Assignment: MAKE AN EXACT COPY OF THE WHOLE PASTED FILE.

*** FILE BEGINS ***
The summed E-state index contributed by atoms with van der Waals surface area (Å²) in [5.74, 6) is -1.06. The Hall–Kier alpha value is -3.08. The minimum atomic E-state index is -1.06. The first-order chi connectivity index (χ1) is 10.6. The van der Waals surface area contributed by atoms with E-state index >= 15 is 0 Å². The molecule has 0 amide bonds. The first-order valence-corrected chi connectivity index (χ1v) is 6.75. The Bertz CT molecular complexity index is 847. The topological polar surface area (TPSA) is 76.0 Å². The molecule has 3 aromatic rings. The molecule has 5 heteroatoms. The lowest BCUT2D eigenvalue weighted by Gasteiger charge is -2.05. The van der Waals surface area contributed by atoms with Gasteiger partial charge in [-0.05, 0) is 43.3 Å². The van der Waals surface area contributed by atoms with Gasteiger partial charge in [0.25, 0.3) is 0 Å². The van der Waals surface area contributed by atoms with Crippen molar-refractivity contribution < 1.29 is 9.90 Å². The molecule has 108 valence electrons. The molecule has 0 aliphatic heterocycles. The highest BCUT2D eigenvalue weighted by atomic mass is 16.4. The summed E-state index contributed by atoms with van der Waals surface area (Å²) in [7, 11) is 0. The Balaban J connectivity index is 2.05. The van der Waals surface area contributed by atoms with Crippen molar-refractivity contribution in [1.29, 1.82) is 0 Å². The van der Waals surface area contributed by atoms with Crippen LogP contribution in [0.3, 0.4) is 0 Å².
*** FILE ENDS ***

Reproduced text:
The summed E-state index contributed by atoms with van der Waals surface area (Å²) in [5.74, 6) is -1.06. The Hall–Kier alpha value is -3.08. The minimum atomic E-state index is -1.06. The first-order chi connectivity index (χ1) is 10.6. The van der Waals surface area contributed by atoms with E-state index >= 15 is 0 Å². The molecule has 0 amide bonds. The first-order valence-corrected chi connectivity index (χ1v) is 6.75. The Bertz CT molecular complexity index is 847. The topological polar surface area (TPSA) is 76.0 Å². The molecule has 3 aromatic rings. The molecule has 5 heteroatoms. The lowest BCUT2D eigenvalue weighted by Gasteiger charge is -2.05. The van der Waals surface area contributed by atoms with Gasteiger partial charge in [-0.05, 0) is 43.3 Å². The van der Waals surface area contributed by atoms with Gasteiger partial charge in [0.25, 0.3) is 0 Å². The van der Waals surface area contributed by atoms with Crippen molar-refractivity contribution < 1.29 is 9.90 Å². The molecule has 108 valence electrons. The molecule has 0 aliphatic heterocycles. The highest BCUT2D eigenvalue weighted by atomic mass is 16.4. The summed E-state index contributed by atoms with van der Waals surface area (Å²) in [7, 11) is 0. The Balaban J connectivity index is 2.05. The van der Waals surface area contributed by atoms with Crippen molar-refractivity contribution in [1.29, 1.82) is 0 Å². The van der Waals surface area contributed by atoms with Crippen LogP contribution in [0.3, 0.4) is 0 Å².